American Society of Civil Engineers


Kawainui Marsh Wetland Restoration


by Travis W. Hylton, P.E., (Oceanit, 828 Fort Street Mall, Suite 600, Honolulu, Hawaii, 96813, E-mail: thylton@oceanit.com)

pp. 1-10, (doi:  http://dx.doi.org/10.1061/40976(316)310)

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Document type: Conference Proceeding Paper
Part of: World Environmental and Water Resources Congress 2008: Ahupua’A
Abstract: The Honolulu District of the U.S. Army Corps of Engineers (USACE), in cooperation with the Hawaii State Department of Land and Natural Resources (DLNR), Division of Forestry and Wildlife (DOFAW), has authorized and funded the design the Kawainui Marsh Restoration Project (KMRP). Kawai Nui Marsh is the largest remaining wetland in Hawaii, encompassing approximately 830 acres of land in Kailua, Oahu. The marsh provides important habitat for four endangered species of native Hawaiian waterbirds and for migratory bird species, and is identified by the U.S. Fish and Wildlife Service as a waterbird recovery area. The project purpose is to restore approximately 40 acres of the upper portions of the Kawainui Marsh to habitat suitable for endangered Hawaiian waterfowl; namely the Hawaiian Duck (Hawaiian name: Koloa, Scientific name: Anas wyvilliana), Hawaiian Stilt (Hawaiian name: Aeo, Scientific name: Himantopus mexicanus knudseni), Hawaiian Moorhen (Hawaiian name: Alae ula, Scientific name: Gallinula chloropus sandviceensis), and Hawaiian Coot (Hawaiian name: Alae keo keo, Scientific name: Fulica Americana alai).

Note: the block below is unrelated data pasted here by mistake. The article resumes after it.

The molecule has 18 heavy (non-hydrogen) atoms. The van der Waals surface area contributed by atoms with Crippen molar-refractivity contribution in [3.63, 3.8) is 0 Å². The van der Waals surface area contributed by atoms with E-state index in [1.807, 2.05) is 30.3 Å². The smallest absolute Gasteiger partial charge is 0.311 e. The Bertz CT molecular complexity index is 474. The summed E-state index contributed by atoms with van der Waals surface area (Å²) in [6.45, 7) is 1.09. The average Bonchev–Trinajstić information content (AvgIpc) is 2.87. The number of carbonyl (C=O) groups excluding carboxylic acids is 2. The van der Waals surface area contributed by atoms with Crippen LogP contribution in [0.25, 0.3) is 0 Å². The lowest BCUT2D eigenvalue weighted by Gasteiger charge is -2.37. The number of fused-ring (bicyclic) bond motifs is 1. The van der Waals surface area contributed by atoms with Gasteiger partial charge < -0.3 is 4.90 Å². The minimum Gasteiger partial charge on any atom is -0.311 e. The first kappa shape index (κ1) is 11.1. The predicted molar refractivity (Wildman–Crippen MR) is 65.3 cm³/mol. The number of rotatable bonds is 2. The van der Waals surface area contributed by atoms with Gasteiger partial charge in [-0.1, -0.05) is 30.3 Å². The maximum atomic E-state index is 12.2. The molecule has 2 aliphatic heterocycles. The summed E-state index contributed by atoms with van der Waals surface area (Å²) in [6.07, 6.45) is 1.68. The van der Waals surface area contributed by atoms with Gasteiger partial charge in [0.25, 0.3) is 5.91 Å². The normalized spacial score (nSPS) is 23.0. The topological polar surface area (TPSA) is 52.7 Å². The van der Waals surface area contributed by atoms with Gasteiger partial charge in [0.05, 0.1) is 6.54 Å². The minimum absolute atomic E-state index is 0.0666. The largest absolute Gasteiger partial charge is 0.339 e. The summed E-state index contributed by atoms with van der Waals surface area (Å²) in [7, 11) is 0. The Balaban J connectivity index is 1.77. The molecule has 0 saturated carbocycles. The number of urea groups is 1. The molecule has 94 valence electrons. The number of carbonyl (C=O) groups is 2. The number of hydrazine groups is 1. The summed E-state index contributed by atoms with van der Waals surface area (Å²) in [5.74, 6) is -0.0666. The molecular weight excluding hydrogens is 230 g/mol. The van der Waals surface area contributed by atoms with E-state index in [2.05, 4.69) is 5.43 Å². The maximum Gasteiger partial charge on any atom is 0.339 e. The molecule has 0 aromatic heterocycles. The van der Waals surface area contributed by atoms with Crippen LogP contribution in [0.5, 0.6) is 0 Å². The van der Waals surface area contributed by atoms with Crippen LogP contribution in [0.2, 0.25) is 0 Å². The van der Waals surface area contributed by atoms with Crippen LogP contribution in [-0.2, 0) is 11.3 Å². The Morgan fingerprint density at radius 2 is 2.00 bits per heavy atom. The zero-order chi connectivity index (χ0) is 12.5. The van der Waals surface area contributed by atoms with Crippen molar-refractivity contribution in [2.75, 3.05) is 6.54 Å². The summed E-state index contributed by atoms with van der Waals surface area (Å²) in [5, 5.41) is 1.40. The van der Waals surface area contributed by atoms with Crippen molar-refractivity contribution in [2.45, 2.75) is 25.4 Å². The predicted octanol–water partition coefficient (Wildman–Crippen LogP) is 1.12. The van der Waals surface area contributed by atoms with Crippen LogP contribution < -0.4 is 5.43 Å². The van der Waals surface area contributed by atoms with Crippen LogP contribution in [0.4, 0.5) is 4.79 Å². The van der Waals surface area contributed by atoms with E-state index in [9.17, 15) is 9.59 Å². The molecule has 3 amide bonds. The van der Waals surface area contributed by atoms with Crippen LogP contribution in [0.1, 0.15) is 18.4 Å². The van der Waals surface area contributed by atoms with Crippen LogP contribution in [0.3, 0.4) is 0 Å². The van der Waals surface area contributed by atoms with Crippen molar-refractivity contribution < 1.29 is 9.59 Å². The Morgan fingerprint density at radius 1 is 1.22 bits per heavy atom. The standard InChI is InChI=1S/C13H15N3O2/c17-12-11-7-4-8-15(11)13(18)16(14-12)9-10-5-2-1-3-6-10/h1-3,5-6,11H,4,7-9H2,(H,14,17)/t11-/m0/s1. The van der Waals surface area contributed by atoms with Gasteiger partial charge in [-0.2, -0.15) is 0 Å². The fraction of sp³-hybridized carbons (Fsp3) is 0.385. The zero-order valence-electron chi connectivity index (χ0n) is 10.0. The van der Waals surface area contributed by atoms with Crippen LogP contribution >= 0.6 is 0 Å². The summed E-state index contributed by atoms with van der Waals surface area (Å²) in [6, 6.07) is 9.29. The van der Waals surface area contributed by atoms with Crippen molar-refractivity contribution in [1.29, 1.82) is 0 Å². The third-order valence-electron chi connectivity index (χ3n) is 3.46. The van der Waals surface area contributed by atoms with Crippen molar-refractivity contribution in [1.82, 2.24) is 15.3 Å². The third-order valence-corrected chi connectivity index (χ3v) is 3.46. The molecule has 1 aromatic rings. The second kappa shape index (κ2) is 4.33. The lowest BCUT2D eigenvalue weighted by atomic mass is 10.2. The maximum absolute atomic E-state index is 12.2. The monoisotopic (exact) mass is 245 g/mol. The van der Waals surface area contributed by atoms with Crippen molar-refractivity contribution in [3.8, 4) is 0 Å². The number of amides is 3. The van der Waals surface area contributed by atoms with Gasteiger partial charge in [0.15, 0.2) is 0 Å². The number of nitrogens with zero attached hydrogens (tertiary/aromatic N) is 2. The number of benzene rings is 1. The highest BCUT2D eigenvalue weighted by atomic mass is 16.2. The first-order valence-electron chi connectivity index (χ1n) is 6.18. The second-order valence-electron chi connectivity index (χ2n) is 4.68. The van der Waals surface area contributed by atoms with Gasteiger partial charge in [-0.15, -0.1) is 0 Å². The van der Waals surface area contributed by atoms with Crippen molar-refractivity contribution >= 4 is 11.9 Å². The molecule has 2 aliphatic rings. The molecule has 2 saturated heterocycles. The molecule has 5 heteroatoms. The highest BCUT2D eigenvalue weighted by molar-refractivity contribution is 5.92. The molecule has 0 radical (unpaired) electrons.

ASCE Subject Headings:
Marshes
Wetlands
Restoration
Wildlife
Hawaii